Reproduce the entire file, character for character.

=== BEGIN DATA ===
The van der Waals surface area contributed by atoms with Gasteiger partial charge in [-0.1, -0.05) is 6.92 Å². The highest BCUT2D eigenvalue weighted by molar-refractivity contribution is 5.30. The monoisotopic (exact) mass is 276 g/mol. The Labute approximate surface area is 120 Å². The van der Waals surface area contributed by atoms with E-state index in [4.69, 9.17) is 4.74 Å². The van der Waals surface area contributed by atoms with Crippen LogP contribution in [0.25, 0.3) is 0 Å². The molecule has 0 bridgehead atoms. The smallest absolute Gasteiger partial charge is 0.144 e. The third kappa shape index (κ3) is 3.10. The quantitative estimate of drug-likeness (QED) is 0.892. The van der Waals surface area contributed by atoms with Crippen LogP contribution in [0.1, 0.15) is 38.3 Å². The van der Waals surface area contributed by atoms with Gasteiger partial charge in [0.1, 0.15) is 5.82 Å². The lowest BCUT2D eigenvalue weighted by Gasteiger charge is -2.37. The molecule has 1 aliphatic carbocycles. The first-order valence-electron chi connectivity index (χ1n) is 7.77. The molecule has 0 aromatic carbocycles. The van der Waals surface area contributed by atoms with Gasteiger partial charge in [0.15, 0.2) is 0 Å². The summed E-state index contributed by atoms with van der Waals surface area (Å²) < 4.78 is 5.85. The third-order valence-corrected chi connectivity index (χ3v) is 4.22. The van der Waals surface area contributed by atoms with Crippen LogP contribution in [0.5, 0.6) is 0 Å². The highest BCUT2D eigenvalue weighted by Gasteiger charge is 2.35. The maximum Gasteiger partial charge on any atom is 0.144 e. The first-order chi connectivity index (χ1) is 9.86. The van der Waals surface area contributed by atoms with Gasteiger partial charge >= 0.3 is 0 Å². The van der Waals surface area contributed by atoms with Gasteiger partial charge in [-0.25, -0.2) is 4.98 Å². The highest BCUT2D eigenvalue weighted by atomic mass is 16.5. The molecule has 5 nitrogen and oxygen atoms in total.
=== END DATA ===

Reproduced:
The van der Waals surface area contributed by atoms with Gasteiger partial charge in [-0.1, -0.05) is 6.92 Å². The highest BCUT2D eigenvalue weighted by molar-refractivity contribution is 5.30. The monoisotopic (exact) mass is 276 g/mol. The Labute approximate surface area is 120 Å². The van der Waals surface area contributed by atoms with E-state index in [4.69, 9.17) is 4.74 Å². The van der Waals surface area contributed by atoms with Crippen LogP contribution in [0.25, 0.3) is 0 Å². The molecule has 0 bridgehead atoms. The smallest absolute Gasteiger partial charge is 0.144 e. The third kappa shape index (κ3) is 3.10. The quantitative estimate of drug-likeness (QED) is 0.892. The van der Waals surface area contributed by atoms with Crippen LogP contribution in [0.1, 0.15) is 38.3 Å². The van der Waals surface area contributed by atoms with Gasteiger partial charge in [0.1, 0.15) is 5.82 Å². The lowest BCUT2D eigenvalue weighted by Gasteiger charge is -2.37. The molecule has 1 aliphatic carbocycles. The first-order valence-electron chi connectivity index (χ1n) is 7.77. The molecule has 0 aromatic carbocycles. The van der Waals surface area contributed by atoms with Gasteiger partial charge in [0.15, 0.2) is 0 Å². The summed E-state index contributed by atoms with van der Waals surface area (Å²) < 4.78 is 5.85. The third-order valence-corrected chi connectivity index (χ3v) is 4.22. The van der Waals surface area contributed by atoms with Crippen LogP contribution in [0.5, 0.6) is 0 Å². The highest BCUT2D eigenvalue weighted by Gasteiger charge is 2.35. The maximum Gasteiger partial charge on any atom is 0.144 e. The first-order chi connectivity index (χ1) is 9.86. The van der Waals surface area contributed by atoms with Gasteiger partial charge >= 0.3 is 0 Å². The van der Waals surface area contributed by atoms with Gasteiger partial charge in [-0.25, -0.2) is 4.98 Å². The highest BCUT2D eigenvalue weighted by atomic mass is 16.5. The molecule has 5 nitrogen and oxygen atoms in total.